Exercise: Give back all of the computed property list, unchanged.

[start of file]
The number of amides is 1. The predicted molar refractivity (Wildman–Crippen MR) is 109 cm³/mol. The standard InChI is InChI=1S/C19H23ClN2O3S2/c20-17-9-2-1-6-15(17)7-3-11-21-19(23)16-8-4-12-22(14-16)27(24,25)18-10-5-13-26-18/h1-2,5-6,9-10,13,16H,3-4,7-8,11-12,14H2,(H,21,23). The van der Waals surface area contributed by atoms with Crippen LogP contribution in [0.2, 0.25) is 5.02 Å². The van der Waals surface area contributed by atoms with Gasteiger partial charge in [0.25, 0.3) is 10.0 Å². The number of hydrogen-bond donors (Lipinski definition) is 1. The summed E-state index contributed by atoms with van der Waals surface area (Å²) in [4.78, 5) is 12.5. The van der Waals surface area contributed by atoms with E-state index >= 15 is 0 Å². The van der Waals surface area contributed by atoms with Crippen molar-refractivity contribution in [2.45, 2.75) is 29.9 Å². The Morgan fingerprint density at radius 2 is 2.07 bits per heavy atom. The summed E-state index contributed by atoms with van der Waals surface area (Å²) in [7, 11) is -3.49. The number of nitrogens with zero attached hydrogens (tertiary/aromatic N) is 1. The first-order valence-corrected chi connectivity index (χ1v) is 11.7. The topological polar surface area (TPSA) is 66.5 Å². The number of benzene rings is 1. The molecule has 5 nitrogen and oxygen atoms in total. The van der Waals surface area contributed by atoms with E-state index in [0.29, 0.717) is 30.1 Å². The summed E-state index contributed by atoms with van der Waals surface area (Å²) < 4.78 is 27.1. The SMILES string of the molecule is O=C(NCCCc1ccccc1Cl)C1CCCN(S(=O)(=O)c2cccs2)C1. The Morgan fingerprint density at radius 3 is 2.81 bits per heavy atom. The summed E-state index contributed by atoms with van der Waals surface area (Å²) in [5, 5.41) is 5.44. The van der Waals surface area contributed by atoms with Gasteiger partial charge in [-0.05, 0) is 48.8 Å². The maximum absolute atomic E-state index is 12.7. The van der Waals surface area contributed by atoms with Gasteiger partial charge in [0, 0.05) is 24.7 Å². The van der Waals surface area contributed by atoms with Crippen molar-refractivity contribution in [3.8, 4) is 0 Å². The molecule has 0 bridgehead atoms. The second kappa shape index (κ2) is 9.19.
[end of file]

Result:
The number of amides is 1. The predicted molar refractivity (Wildman–Crippen MR) is 109 cm³/mol. The standard InChI is InChI=1S/C19H23ClN2O3S2/c20-17-9-2-1-6-15(17)7-3-11-21-19(23)16-8-4-12-22(14-16)27(24,25)18-10-5-13-26-18/h1-2,5-6,9-10,13,16H,3-4,7-8,11-12,14H2,(H,21,23). The van der Waals surface area contributed by atoms with Crippen LogP contribution in [0.2, 0.25) is 5.02 Å². The van der Waals surface area contributed by atoms with Gasteiger partial charge in [0.25, 0.3) is 10.0 Å². The number of hydrogen-bond donors (Lipinski definition) is 1. The summed E-state index contributed by atoms with van der Waals surface area (Å²) in [4.78, 5) is 12.5. The van der Waals surface area contributed by atoms with E-state index >= 15 is 0 Å². The van der Waals surface area contributed by atoms with Crippen molar-refractivity contribution in [2.45, 2.75) is 29.9 Å². The Morgan fingerprint density at radius 2 is 2.07 bits per heavy atom. The summed E-state index contributed by atoms with van der Waals surface area (Å²) in [7, 11) is -3.49. The number of nitrogens with zero attached hydrogens (tertiary/aromatic N) is 1. The first-order valence-corrected chi connectivity index (χ1v) is 11.7. The topological polar surface area (TPSA) is 66.5 Å². The number of benzene rings is 1. The molecule has 5 nitrogen and oxygen atoms in total. The van der Waals surface area contributed by atoms with E-state index in [0.29, 0.717) is 30.1 Å². The summed E-state index contributed by atoms with van der Waals surface area (Å²) < 4.78 is 27.1. The SMILES string of the molecule is O=C(NCCCc1ccccc1Cl)C1CCCN(S(=O)(=O)c2cccs2)C1. The Morgan fingerprint density at radius 3 is 2.81 bits per heavy atom. The summed E-state index contributed by atoms with van der Waals surface area (Å²) in [5, 5.41) is 5.44. The van der Waals surface area contributed by atoms with Gasteiger partial charge in [-0.05, 0) is 48.8 Å². The maximum absolute atomic E-state index is 12.7. The van der Waals surface area contributed by atoms with Gasteiger partial charge in [0, 0.05) is 24.7 Å². The van der Waals surface area contributed by atoms with Crippen molar-refractivity contribution in [3.8, 4) is 0 Å². The molecule has 0 bridgehead atoms. The second kappa shape index (κ2) is 9.19.